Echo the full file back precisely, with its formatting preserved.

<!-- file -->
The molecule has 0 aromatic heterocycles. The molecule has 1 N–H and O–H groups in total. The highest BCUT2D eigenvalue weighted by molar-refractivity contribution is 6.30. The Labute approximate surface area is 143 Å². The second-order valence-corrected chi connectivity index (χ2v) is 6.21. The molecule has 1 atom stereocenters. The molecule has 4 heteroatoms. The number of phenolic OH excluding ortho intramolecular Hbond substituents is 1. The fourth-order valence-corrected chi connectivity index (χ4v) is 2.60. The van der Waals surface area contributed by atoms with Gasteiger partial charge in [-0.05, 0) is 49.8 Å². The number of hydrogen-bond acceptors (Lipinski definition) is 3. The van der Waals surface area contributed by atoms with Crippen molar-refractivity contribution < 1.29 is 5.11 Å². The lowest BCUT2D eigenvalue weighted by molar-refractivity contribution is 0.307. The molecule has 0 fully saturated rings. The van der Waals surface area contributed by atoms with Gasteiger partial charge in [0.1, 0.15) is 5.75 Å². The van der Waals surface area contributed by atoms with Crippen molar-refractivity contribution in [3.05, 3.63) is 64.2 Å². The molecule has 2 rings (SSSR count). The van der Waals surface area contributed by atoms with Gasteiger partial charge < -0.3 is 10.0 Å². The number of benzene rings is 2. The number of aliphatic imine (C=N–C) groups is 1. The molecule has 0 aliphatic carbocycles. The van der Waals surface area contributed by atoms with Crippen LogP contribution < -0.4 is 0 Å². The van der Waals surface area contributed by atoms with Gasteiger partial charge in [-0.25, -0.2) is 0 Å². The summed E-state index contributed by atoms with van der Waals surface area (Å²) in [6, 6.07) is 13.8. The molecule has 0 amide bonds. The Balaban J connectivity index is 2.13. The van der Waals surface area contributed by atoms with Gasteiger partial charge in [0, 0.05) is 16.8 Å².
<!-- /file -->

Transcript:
The molecule has 0 aromatic heterocycles. The molecule has 1 N–H and O–H groups in total. The highest BCUT2D eigenvalue weighted by molar-refractivity contribution is 6.30. The Labute approximate surface area is 143 Å². The second-order valence-corrected chi connectivity index (χ2v) is 6.21. The molecule has 1 atom stereocenters. The molecule has 4 heteroatoms. The number of phenolic OH excluding ortho intramolecular Hbond substituents is 1. The fourth-order valence-corrected chi connectivity index (χ4v) is 2.60. The van der Waals surface area contributed by atoms with Gasteiger partial charge in [-0.05, 0) is 49.8 Å². The number of hydrogen-bond acceptors (Lipinski definition) is 3. The van der Waals surface area contributed by atoms with Crippen molar-refractivity contribution < 1.29 is 5.11 Å². The lowest BCUT2D eigenvalue weighted by molar-refractivity contribution is 0.307. The molecule has 0 fully saturated rings. The van der Waals surface area contributed by atoms with Gasteiger partial charge in [0.1, 0.15) is 5.75 Å². The van der Waals surface area contributed by atoms with Crippen molar-refractivity contribution in [3.05, 3.63) is 64.2 Å². The molecule has 2 rings (SSSR count). The van der Waals surface area contributed by atoms with Gasteiger partial charge < -0.3 is 10.0 Å². The number of benzene rings is 2. The number of aliphatic imine (C=N–C) groups is 1. The molecule has 0 aliphatic carbocycles. The van der Waals surface area contributed by atoms with Crippen LogP contribution < -0.4 is 0 Å². The van der Waals surface area contributed by atoms with Gasteiger partial charge in [-0.25, -0.2) is 0 Å². The summed E-state index contributed by atoms with van der Waals surface area (Å²) in [6, 6.07) is 13.8. The molecule has 0 amide bonds. The Balaban J connectivity index is 2.13. The van der Waals surface area contributed by atoms with Gasteiger partial charge in [0, 0.05) is 16.8 Å².